Tax season also means the season for tax scam artists who can’t wait to get their dirty hands on your tax refund. Be smart and don’t let your hard-earned money get stolen by these rip-off artists and scammers.
These people are highly skilled with what they do—stealing other people’s money in various methods you wouldn’t even think suspicious at first. Protect your money; get in the know of the latest tax scams and ways to avoid it.
This is the number one scam people fall for and scammers try out on taxpayers; it’s also on the top list of the IRS—stealing your personal information.
Identity thieves would steal your Social Security number and other personal information useful to file a tax return under your name. Chances are, victims of this scam only discovers about the stealing after they file for their real tax return and the IRS would inform them they’d already filed.
This can be avoided by protecting your personal and vulnerable information and not giving it away willy nilly to anyone. Do not just give these critical information to a tax professional who isn’t licensed ar a certified advisor. Know who to hire and find for a legitimate and credible service.
Tax con artists have raised their game. From phone calls, now they set-up websites and emails designed and mirrored exactly like the official IRS site. Emails are also made to look professional and linked with the IRS.
The scam works in way where the “agency” would send you an email instructing you to update your IRS e-file. Fraudulent links will then record the tax payer’s username and password and other identification details. Tax professionals aren’t safe from this either as they are also targets of this specific scam.
If and when you receive a similar email, do not click on any links and ignore it. Report the recipient to the IRS.
Fake tax preparer
A tax preparer promises you a large sum of refunds that seems too suspicious? Well, if you lack knowledge in basic tax filing and return, you might fall prey on this bogus.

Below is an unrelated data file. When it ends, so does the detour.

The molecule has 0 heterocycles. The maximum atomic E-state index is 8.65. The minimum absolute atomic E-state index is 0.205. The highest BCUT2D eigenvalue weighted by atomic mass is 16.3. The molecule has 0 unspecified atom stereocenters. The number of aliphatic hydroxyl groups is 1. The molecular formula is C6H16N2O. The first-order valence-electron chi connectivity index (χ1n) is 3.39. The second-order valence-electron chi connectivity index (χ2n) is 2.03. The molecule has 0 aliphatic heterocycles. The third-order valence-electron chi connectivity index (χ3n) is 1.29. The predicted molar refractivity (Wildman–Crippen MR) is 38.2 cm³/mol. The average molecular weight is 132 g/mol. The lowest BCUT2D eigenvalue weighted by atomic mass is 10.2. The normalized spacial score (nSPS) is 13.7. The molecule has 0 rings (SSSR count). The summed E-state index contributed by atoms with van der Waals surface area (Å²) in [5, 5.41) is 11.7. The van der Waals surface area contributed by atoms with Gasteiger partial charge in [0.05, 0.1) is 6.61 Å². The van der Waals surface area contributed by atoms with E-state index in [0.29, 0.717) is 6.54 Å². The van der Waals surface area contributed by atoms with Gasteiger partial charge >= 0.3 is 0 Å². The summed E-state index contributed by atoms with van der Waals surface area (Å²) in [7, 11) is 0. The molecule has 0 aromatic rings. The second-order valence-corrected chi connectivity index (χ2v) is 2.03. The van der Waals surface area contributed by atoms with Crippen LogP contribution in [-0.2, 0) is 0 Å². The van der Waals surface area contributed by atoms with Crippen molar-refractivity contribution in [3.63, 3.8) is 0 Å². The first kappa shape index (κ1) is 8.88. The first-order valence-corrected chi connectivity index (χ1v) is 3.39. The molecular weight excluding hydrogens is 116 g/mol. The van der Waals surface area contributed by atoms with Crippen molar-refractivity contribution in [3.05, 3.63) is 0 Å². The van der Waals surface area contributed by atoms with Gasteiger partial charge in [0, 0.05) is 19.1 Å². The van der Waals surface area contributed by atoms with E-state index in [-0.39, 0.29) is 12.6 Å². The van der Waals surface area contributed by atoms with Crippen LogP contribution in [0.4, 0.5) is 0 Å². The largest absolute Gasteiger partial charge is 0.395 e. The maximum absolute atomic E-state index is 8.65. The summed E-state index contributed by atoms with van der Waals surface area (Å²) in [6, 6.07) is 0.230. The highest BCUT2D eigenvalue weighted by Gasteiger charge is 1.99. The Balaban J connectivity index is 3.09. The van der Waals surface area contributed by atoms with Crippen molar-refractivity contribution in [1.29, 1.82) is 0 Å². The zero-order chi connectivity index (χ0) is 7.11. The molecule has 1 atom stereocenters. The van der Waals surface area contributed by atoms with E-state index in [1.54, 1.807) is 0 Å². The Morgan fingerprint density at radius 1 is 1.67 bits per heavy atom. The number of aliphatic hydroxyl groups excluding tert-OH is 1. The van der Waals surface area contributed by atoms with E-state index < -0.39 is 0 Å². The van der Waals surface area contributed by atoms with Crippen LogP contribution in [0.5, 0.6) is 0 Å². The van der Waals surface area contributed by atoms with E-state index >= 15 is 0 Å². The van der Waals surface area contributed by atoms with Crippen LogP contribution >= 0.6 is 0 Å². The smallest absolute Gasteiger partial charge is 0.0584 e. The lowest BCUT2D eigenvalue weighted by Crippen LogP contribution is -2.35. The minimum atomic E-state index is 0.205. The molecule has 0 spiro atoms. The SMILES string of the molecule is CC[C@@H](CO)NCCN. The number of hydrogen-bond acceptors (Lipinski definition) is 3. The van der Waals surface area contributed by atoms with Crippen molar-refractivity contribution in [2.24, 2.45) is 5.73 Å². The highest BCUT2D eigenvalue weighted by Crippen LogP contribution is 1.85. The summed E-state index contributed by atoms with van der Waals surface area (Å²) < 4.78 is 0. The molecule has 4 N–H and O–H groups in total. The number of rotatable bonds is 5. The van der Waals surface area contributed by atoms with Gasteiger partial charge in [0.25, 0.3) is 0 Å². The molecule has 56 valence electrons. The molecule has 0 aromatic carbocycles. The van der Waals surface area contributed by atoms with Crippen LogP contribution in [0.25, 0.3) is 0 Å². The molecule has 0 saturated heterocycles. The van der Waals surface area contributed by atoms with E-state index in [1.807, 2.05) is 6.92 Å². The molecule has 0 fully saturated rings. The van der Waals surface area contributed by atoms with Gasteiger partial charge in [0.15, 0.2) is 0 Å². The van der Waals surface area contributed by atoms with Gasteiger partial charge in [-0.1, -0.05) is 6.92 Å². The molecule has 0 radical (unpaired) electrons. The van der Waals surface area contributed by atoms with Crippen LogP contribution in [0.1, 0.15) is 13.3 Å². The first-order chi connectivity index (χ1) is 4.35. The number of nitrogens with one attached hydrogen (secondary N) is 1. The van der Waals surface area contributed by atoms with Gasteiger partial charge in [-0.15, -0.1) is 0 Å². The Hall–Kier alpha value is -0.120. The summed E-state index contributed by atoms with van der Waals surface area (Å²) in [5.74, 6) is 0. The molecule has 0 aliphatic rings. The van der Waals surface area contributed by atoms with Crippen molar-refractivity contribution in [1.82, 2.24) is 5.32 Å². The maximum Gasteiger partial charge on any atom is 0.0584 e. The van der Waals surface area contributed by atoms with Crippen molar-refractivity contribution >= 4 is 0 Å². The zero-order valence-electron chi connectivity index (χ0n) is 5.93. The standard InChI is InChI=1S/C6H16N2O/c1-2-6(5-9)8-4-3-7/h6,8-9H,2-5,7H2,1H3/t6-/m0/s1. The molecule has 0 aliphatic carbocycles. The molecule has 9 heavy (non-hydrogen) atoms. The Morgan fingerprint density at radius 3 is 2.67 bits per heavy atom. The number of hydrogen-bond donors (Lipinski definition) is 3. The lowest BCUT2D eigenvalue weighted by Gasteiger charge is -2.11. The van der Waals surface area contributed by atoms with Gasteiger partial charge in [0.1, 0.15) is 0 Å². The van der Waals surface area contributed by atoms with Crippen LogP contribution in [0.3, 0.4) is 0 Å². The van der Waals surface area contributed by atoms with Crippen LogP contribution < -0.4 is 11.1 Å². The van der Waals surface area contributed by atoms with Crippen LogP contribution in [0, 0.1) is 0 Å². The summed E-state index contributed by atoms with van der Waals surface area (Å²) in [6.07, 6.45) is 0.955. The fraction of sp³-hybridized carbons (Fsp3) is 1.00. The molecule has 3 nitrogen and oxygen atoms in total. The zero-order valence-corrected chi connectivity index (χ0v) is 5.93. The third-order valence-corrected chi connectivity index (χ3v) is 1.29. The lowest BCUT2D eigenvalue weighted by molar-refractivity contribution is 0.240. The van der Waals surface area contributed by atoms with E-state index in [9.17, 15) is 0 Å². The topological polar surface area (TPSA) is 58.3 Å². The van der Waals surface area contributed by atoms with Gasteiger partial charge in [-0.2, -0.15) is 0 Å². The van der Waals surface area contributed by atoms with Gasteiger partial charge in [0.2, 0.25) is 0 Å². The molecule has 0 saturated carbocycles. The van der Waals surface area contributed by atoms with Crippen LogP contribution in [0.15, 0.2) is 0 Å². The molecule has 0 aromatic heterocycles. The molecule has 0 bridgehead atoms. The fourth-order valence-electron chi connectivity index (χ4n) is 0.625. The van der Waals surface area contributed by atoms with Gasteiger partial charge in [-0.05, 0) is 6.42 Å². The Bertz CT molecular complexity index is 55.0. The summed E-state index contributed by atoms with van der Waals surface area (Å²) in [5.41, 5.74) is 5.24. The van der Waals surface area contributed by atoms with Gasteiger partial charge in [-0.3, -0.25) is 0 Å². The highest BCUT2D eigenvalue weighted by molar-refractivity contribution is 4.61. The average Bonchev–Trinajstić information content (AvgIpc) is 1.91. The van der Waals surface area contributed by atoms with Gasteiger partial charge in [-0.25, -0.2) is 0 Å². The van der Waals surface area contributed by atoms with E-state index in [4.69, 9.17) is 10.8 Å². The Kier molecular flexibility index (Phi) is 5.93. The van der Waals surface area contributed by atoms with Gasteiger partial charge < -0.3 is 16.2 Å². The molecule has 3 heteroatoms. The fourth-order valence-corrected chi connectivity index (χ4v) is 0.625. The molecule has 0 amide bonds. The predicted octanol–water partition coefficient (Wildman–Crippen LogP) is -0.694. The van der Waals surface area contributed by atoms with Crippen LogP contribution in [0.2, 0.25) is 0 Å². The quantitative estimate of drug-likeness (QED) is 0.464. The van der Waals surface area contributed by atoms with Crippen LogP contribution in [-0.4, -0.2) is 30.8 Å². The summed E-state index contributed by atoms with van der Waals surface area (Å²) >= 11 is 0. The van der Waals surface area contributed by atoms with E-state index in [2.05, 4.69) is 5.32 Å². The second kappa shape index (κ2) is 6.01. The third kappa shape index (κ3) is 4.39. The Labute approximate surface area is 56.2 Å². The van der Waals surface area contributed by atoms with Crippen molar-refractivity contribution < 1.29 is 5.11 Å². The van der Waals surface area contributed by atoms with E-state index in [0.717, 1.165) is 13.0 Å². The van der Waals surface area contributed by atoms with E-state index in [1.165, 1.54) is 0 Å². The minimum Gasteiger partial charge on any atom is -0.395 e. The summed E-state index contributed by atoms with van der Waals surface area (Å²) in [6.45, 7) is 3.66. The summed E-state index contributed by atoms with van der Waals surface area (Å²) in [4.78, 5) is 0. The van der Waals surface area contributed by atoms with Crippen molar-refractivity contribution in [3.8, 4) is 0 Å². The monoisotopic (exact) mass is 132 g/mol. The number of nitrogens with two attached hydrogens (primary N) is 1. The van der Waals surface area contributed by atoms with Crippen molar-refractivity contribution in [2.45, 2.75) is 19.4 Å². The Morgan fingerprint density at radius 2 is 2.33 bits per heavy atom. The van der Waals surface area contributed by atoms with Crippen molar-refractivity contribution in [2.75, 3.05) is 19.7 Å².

The usual victims of this scam are those who speak little to no English and have no idea how to file their taxes. The scammers would then deduct a huge amount from your return before they give you the rest. They also would not give a copy of the tax return.
Make sure you choose a legitimate tax preparer. Look for someone who holds a license and is a certified advisor. Ask for their proof of income and eligibility for credits and deductions. Also note they should provide you their IRS Preparer Tax Identification Number for credibility. And most importantly, they should sign your tax return as the preparer and they should provide you a copy of it.
IRS fraud calls
Picture this: You’re at home preparing your meal when you get a call from someone claiming to be from the IRS and demands you to pay off what you owe thru wire transfer.
Another bogus would be someone claiming from the IRS would call you to confirm your tax return information and verify some details such as your Social Security number, credit card and bank information. Odd and suspicious, yes. Don’t fall for the scam.
These scammers and frauds go far lengths to trick people into giving them money, so far as to exploit and mock charitable organizations and use real problems (e.e. natural disasters, etc.).
They do their research thoroughly and build up websites mirroring real charities. They use all mediums to reach out to you from emails to phone calls to get you to donate to them. To see if the organization is real, go to the IRS website and see for yourself.
Have you ever been victimized by these tax con artists? Share us your story—leave a comment below!
About Chie Suarez
Chie is a daytime writer for Depreciator – Tax Depreciation Schedule, a company dedicated completely to Tax Depreciation Schedules that aids the Australian property market.
October 10, 2016